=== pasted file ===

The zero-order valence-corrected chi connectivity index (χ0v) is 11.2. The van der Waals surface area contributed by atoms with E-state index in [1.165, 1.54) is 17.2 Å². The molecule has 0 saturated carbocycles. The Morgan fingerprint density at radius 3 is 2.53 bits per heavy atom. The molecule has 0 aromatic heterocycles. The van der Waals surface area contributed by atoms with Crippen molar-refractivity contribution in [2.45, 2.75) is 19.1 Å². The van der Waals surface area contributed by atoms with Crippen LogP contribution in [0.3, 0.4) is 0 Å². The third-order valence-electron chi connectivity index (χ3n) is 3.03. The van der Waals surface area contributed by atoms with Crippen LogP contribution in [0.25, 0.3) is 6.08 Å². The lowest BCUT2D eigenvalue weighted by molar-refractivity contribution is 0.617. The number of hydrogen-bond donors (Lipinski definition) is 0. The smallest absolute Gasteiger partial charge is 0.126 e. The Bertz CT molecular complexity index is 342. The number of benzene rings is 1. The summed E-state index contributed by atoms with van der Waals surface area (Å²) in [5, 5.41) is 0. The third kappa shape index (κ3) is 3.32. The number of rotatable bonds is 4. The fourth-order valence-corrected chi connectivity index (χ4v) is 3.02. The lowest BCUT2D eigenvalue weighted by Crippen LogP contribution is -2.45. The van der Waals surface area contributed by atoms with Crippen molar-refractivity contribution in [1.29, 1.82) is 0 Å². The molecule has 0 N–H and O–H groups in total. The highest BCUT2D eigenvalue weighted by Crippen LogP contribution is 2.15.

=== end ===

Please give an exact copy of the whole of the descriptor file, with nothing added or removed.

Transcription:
The zero-order valence-corrected chi connectivity index (χ0v) is 11.2. The van der Waals surface area contributed by atoms with E-state index in [1.165, 1.54) is 17.2 Å². The molecule has 0 saturated carbocycles. The Morgan fingerprint density at radius 3 is 2.53 bits per heavy atom. The molecule has 0 aromatic heterocycles. The van der Waals surface area contributed by atoms with Crippen molar-refractivity contribution in [2.45, 2.75) is 19.1 Å². The van der Waals surface area contributed by atoms with Crippen LogP contribution in [0.3, 0.4) is 0 Å². The third-order valence-electron chi connectivity index (χ3n) is 3.03. The van der Waals surface area contributed by atoms with Crippen LogP contribution in [0.25, 0.3) is 6.08 Å². The lowest BCUT2D eigenvalue weighted by molar-refractivity contribution is 0.617. The number of hydrogen-bond donors (Lipinski definition) is 0. The smallest absolute Gasteiger partial charge is 0.126 e. The Bertz CT molecular complexity index is 342. The number of benzene rings is 1. The summed E-state index contributed by atoms with van der Waals surface area (Å²) in [5, 5.41) is 0. The third kappa shape index (κ3) is 3.32. The number of rotatable bonds is 4. The fourth-order valence-corrected chi connectivity index (χ4v) is 3.02. The lowest BCUT2D eigenvalue weighted by Crippen LogP contribution is -2.45. The van der Waals surface area contributed by atoms with Crippen molar-refractivity contribution in [1.29, 1.82) is 0 Å². The molecule has 0 N–H and O–H groups in total. The highest BCUT2D eigenvalue weighted by Crippen LogP contribution is 2.15.